Did Russia's Invasion of Ukraine Reduce Affective Polarization in the U.S.? Experimental Evidence

Abstract

In many Western countries, citizens have become increasingly biased in how they evaluate others based on political affiliation, and this affective polarization harms the functioning of governments. In an online experiment, we find that priming Americans with the threat of Russia’s invasion of Ukraine reduces affective polarization as measured by feeling thermometers. The effect is not significantly different when subjects are also primed with cross-party disagreement about how well President Biden is handling the conflict. Using an incentivized coordination game, we then show that feeling thermometers are behaviorally relevant as they predict subjects’ ability to coordinate and willingness to compromise. Our findings have great implications for society. While affective polarization undermines cooperation, citizens may come together when perceiving an external threat, regardless of perceived cross-party disagreement.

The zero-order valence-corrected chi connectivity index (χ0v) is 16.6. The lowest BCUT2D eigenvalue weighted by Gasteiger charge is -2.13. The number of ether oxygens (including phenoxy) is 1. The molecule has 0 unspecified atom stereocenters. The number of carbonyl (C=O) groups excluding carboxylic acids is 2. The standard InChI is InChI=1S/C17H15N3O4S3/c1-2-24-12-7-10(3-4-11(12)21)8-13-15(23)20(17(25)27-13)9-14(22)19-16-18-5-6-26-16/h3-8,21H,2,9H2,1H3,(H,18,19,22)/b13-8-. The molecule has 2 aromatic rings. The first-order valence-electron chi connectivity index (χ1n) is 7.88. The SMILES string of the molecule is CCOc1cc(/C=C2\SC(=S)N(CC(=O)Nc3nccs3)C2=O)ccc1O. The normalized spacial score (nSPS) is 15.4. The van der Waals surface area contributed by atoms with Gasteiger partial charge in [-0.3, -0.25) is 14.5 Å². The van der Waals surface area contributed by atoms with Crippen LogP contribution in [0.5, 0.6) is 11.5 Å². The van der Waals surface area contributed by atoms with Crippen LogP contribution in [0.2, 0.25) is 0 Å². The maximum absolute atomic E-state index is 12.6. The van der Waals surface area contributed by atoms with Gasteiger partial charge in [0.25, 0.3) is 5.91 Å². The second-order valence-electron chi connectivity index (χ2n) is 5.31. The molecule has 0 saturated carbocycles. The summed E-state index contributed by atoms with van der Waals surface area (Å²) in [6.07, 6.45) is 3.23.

Publication
Did Russia’s Invasion of Ukraine Reduce Affective Polarization in the U.S.? Experimental Evidence
Jonas Pilgaard Kaiser
Jonas Pilgaard Kaiser
PhD Candidate in Economics

Jonas Pilgaard Kaiser is a PhD candidate in economics at Aarhus University. His primary research interests are within behavioural and experimental economics.

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